Supervisors Set The Pace

Written by Joe Driscoll

November 14, 2009

In all organizations that employee people, the performance of the supervisory function will be a key element in determining the organization’s success.

Regardless of the work being done, whether cooking or computing, baking or bending, selling or sewing, supervisors are the sergeants of industry. Supervisory work is done on the front lines of business; decisions constantly need to be made on the spot and the results have immediate impact.

We could probably put together a nearly endless list of supervisory techniques and approaches that have been used successfully in one situation or another. There are, however, certain fundamentals of good supervision that are common to all situations. Planning, assignment, check-up and evaluation are the four fundamentals essential to good supervision. These four fundamentals can be remembered with the acronym PACE. Follow them in your organization to set the right PACE.

Planning in the most basic sense simply means thinking an activity through before starting it. It sounds simple enough, but think about how many problems could be avoided if it had been done. Any activity, whether its a job or a hobby, will be done more successfully if you take the time to think it through, step by step, from beginning to end, before you start it. This even applies to those things that have have done repeatedly in the past. Did you ever hear of a football coach that didn’t prepare a game plan just because he had played the same opponent before?

At a minimum there are three questions to ask when planning. Good supervising means knowing what, how and when. There are always those that will say that some jobs just can’t be planned. Baloney, planning is not fortune telling, its thinking in a logical manner about future activity. It can and should be done to all jobs that require supervision.

The assignment of work means letting people know specifically what they are required to do, how long it should take them to do it and what standards of performance are expected from them. It is important that the employee understand the assignment. I always stress that the measure of good communication is not how it is transmitted but rather how it is received. It is not unusual for an employee to be reluctant to admit that they don’t understand how a task is supposed to be done. This is particularly true for situations the have existed for sometime– in some cases misunderstandings that have lasted years! It is the supervisors responsibility to insure that the assignments are understood before work begins.

Don’t be afraid to review work assignments with experienced employees. It can be done in a constructive manner and will at a minimum be a reinforcement and might well expose a longtime misunderstanding. Generally speaking, it is a good idea to make assignments for shorter rather than longer periods of time. Try to avoid giving multiple assignments at one time. It is the workers job to get the work done and the supervisors job to keep track of the work.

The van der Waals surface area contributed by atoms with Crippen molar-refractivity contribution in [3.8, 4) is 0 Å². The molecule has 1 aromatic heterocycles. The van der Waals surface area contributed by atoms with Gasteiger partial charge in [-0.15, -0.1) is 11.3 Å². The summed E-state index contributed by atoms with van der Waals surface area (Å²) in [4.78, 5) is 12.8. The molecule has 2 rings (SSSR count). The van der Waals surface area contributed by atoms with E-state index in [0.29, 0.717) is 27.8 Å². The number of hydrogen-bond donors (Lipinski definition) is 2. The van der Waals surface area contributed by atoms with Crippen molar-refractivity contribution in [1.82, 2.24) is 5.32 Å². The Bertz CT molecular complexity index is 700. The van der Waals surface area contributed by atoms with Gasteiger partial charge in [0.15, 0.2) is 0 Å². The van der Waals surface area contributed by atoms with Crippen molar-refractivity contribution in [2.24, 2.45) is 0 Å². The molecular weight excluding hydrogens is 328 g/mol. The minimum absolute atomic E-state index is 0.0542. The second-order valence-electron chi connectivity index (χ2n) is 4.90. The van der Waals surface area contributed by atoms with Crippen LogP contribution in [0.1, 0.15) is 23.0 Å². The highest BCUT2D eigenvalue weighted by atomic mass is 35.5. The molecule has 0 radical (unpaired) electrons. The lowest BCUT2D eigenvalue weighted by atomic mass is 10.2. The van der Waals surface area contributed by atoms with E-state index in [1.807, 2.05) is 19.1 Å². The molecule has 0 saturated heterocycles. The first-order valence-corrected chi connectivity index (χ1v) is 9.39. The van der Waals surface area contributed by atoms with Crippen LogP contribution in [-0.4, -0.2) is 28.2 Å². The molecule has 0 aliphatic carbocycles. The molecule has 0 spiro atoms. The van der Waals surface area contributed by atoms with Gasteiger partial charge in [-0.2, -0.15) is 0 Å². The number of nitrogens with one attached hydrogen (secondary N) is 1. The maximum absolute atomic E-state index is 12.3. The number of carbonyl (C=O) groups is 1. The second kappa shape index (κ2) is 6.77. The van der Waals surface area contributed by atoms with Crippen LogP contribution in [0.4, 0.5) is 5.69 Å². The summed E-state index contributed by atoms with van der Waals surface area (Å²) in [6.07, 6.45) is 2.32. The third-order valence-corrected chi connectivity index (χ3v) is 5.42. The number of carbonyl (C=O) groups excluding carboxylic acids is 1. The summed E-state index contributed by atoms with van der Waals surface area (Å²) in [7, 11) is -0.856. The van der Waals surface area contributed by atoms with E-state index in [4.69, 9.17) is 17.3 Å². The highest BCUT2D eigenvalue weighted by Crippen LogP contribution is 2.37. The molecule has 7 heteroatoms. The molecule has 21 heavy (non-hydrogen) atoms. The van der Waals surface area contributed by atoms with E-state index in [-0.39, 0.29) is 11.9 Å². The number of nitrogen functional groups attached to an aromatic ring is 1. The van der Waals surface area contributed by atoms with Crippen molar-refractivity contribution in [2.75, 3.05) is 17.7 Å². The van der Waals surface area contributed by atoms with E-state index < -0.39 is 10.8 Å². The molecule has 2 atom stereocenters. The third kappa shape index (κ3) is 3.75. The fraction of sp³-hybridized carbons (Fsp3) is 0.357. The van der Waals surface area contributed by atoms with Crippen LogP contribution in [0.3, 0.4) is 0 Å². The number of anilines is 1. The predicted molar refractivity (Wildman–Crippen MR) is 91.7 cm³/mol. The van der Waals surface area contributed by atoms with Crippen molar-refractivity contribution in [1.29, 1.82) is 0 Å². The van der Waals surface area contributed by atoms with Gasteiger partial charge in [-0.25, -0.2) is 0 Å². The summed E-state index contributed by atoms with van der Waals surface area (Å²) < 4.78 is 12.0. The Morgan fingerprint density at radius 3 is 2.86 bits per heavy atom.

Checking-up on an assignment is necessary to see that things are proceeding according to plan. The best plans are in jeopardy without good follow-up. Checking-up is a difficult practice to establish and it is often avoided because supervisors believe that their people will view it as being spied on and resent it. As the saying goes, “it comes with the territory”.

Follow-up is an essential part of the job and it must be done. Done effectively, it will earn the respect of your employees. They will sense your seriousness of purpose and it will have a positive impact. A proper check-up is done in a constructive manner. It must be commenced early enough in the process that corrective action can be taken before it is too late. Look for positive results to reinforce. When problems are encountered, look at yourself as a source of solutions and not a critic.

Evaluation is the final step in the supervisory process. You need to evaluate performance to determine the effectiveness of the planning, assignment and check-ups that have been done. When performance is less than optimum, a good evaluation process will highlight the problem areas that will require more attention.

The results of the evaluation process should form the basis of the next planning cycle. The determination of where to expend your supervisory energies so as to get the best results is a product of not only where you want to go, but also where you have been. Direct your attention to areas that have historically proved troublesome in the past.

The fundamentals of good supervision are simple, straightforward and firmly rooted in common sense. It is a puzzlement that they are neglected so frequently. How many recent problems and misunderstandings, how much confusion and waste could have been avoided with simple adherence to these principles.

Because it’s your business, make sure that the supervisory practices in your organization are PACE setters.

Joe Driscoll is a management consultant whose column appears regularly in the Monday Herald.

You May Also Like…